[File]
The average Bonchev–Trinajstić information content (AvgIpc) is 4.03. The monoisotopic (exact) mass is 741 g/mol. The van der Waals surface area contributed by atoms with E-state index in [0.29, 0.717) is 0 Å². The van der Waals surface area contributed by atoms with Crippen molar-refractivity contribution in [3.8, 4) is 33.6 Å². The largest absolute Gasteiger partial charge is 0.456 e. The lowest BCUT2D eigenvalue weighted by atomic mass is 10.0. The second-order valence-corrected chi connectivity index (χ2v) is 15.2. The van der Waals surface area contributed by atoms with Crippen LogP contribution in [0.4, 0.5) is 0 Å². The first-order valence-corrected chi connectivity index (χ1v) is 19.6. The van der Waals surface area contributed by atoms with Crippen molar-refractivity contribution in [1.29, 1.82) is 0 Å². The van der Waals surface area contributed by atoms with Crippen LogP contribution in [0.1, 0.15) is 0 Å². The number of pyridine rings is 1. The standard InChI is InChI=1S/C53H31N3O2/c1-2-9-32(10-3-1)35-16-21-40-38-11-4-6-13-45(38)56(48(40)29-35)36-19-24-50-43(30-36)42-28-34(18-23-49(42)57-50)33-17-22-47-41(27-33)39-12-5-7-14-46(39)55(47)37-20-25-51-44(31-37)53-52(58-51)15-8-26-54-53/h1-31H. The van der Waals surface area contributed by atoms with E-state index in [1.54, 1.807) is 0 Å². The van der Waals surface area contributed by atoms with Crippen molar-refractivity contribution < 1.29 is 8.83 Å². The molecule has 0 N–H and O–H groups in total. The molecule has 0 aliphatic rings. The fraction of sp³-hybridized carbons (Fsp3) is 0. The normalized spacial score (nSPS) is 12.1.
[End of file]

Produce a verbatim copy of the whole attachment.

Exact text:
The average Bonchev–Trinajstić information content (AvgIpc) is 4.03. The monoisotopic (exact) mass is 741 g/mol. The van der Waals surface area contributed by atoms with E-state index in [0.29, 0.717) is 0 Å². The van der Waals surface area contributed by atoms with Crippen molar-refractivity contribution in [3.8, 4) is 33.6 Å². The largest absolute Gasteiger partial charge is 0.456 e. The lowest BCUT2D eigenvalue weighted by atomic mass is 10.0. The second-order valence-corrected chi connectivity index (χ2v) is 15.2. The van der Waals surface area contributed by atoms with Crippen LogP contribution in [0.4, 0.5) is 0 Å². The first-order valence-corrected chi connectivity index (χ1v) is 19.6. The van der Waals surface area contributed by atoms with Crippen molar-refractivity contribution in [1.29, 1.82) is 0 Å². The van der Waals surface area contributed by atoms with Crippen LogP contribution in [0.1, 0.15) is 0 Å². The number of pyridine rings is 1. The standard InChI is InChI=1S/C53H31N3O2/c1-2-9-32(10-3-1)35-16-21-40-38-11-4-6-13-45(38)56(48(40)29-35)36-19-24-50-43(30-36)42-28-34(18-23-49(42)57-50)33-17-22-47-41(27-33)39-12-5-7-14-46(39)55(47)37-20-25-51-44(31-37)53-52(58-51)15-8-26-54-53/h1-31H. The van der Waals surface area contributed by atoms with E-state index in [1.54, 1.807) is 0 Å². The van der Waals surface area contributed by atoms with Crippen molar-refractivity contribution < 1.29 is 8.83 Å². The molecule has 0 N–H and O–H groups in total. The molecule has 0 aliphatic rings. The fraction of sp³-hybridized carbons (Fsp3) is 0. The normalized spacial score (nSPS) is 12.1.